Nice car but I don’t care for the fabric used on the seats in the reupholster effort.

    I wonder what this land yacht weighs? I’m also thinking it would get about 7~8 MPG on a good day running with the wind.

    • Ed P

      About 5,000 lbs.

  6. skloon

    Just what I need to haul my Airstream, oh yeah the Airstream too- I seem to remember that these used CV joints in the driveshaft for smoothness I love it the way it is, except the dash and seats

    • JW454

      Yes, the seats remind me of those “Elvis on velvet” paintings from the seventies.

  7. Wayne

    I used to think the sun rose and set on Cadillac till I bought my first Imperial, a 65 for 100.00! The owner said it was the crusher or me. I’ve been hooked on these boats now for over 205 years. While many consider the 66’s the last of the great Imps because of full frame, I do like the 67’s and 68’s.

  8. Err....

    205 years? Wayne, are you a vampire, or just in possession of the Elixir of Life?

    • krash

      Errr,,,,

      ….Funny!

    • tony

      Vampirism was a main feature of the mid-60’s Mopar line.

  9. PaulieB

    My brother had a ’67 and it was gorgeous.. well sorta. He paid very little for it back in 1975.
    One day while driving in an ice storm he slid off a two lane road and into the corner of the Knights of Columbus building. The impact damaged the corner of the building..which had just been remodeled.. and it split the sheet rock inside the building. The car suffered minor bumper and fender damage.. To this day he regrets getting rid of it… that and the 1969 GTO Judge convertible..yeah he had one of those too.. sheesh..

  10. John C Cargill

    It’s about up to it’s money. God save me from idiots who want to clear coat over the “patina”, As if these cars were meant to look bad. Same taste obviously who chose the seat material.

    • Ed P

      John, I think we agree. I want them to look good, like God and the Automakers intended.

  11. Woodie Man

    I love this model.When they were new I used to make the AMT (I think) model. Loved the way they looked…….. seemed like a thumb print in glue always ended up on the roof!

    The velour has to go. Who uses velour anyway other than Vatos?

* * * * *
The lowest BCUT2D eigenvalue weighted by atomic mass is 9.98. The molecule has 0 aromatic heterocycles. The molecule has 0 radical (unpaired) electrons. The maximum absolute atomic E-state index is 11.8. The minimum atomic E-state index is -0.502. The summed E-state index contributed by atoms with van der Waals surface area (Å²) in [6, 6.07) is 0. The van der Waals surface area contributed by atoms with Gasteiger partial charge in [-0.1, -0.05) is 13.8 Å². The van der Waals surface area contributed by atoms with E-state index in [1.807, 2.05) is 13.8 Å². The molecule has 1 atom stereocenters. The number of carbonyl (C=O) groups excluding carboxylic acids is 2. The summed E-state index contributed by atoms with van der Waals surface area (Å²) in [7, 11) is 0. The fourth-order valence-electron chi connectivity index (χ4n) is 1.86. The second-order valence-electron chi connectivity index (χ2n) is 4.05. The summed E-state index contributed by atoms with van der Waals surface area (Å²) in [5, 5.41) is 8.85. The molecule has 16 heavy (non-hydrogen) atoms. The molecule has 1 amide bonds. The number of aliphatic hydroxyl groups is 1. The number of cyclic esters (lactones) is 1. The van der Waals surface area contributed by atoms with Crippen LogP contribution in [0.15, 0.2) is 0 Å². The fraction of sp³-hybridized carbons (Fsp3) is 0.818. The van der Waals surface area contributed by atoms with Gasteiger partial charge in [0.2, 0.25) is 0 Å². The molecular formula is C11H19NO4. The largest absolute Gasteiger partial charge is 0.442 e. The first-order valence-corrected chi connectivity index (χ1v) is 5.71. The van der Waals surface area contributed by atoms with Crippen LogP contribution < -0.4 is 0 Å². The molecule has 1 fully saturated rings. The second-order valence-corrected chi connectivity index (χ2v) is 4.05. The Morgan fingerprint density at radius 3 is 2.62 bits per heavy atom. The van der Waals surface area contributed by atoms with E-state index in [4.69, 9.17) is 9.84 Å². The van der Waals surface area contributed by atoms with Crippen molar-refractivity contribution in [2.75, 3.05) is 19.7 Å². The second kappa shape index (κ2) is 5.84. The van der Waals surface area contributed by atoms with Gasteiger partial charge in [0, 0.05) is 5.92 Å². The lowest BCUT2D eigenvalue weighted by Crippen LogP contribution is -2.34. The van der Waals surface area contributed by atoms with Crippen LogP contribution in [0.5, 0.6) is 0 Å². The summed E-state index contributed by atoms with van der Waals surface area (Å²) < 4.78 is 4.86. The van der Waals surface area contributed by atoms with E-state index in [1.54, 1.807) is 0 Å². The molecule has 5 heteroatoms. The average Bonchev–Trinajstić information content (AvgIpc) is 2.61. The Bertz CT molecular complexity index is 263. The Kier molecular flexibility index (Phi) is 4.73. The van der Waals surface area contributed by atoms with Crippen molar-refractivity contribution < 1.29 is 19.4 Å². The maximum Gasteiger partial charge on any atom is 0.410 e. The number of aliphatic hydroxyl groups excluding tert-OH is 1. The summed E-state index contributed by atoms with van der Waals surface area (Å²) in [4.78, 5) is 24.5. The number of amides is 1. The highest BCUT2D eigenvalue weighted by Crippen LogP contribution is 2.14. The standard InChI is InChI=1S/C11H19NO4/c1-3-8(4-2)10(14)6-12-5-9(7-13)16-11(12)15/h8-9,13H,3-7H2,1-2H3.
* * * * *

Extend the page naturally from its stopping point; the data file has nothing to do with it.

12. pontiactivist

    My grandmother gave me a black w/ red interior one of these when I was in high school. 413 push button auto. Wish I still had it now.

  13. Allen Member

    Back in the late ’70s I rescued a ’60 Southampton four-door hardtop out of a barn in West Virginia – for $500. ‘ Don’t know how long it had been sitting but it started, ran, and drove beautifully. Totally different model than this one, but still an incredible piece of machinery. No part of it ever failed in the two years I had it. The biggest thrill was just going out to my driveway at night and turning on the panel lights. What a blinding display of color! First wife packed and joined the other team, and the “I-Bird” became my only transportation. I could squeak 13 mpg out of it on the open road if I held it to 55 and gave it a gentle mile to get there from a stop. Problem is it was so much fun to punch that 413 and watch everybody else’s doors blowin’ in my wind. Like all you guys, I’m so sorry I let it go.

  14. Dan D

    Relisted!

  15. Bryan

    I have a soft spot for these mid-sixties Imperials; I’ve had two 64 converts, a 66 convert, and still have two 65 Imp converts! I like Imperials of the 50’s and 60’s especially, but the 64-66 vintage are incredibly over built (derby guys call them box-cars for a reason). The tilt wheel, which this car has, was first offered in 64. Also worth noting that the 64 was the last with the supremely reliable push button shifter. Here’s a pic of my Mist Blue 65.

  16. Woodie Man

    Another beautiful Imperial , Bryan. Great! Always wanted a 59 Ghia Imperial. Once saw one that I believed Gov.Pat Brown of California used as an official car. Might be wrong on its provenance. But it was beautiful

  17. Bob

    This car is great. It has been under-estimated in the past. This car was Roll Royce quality in the 1964 change. My father bought a new all black LeBaron. I took my drivers test on it and the “State Trooper Examiner” was blown away with my ability to pararell park it the first time. The engineering in that car made it quite easy. The car was a dream to drive. It would out perform other cars that were considered sports or performance cars during that time while being a top luxury car. Read some of Tom McCahill’s articles in Popular Mechanics magazine from that era. I still have this car in our family.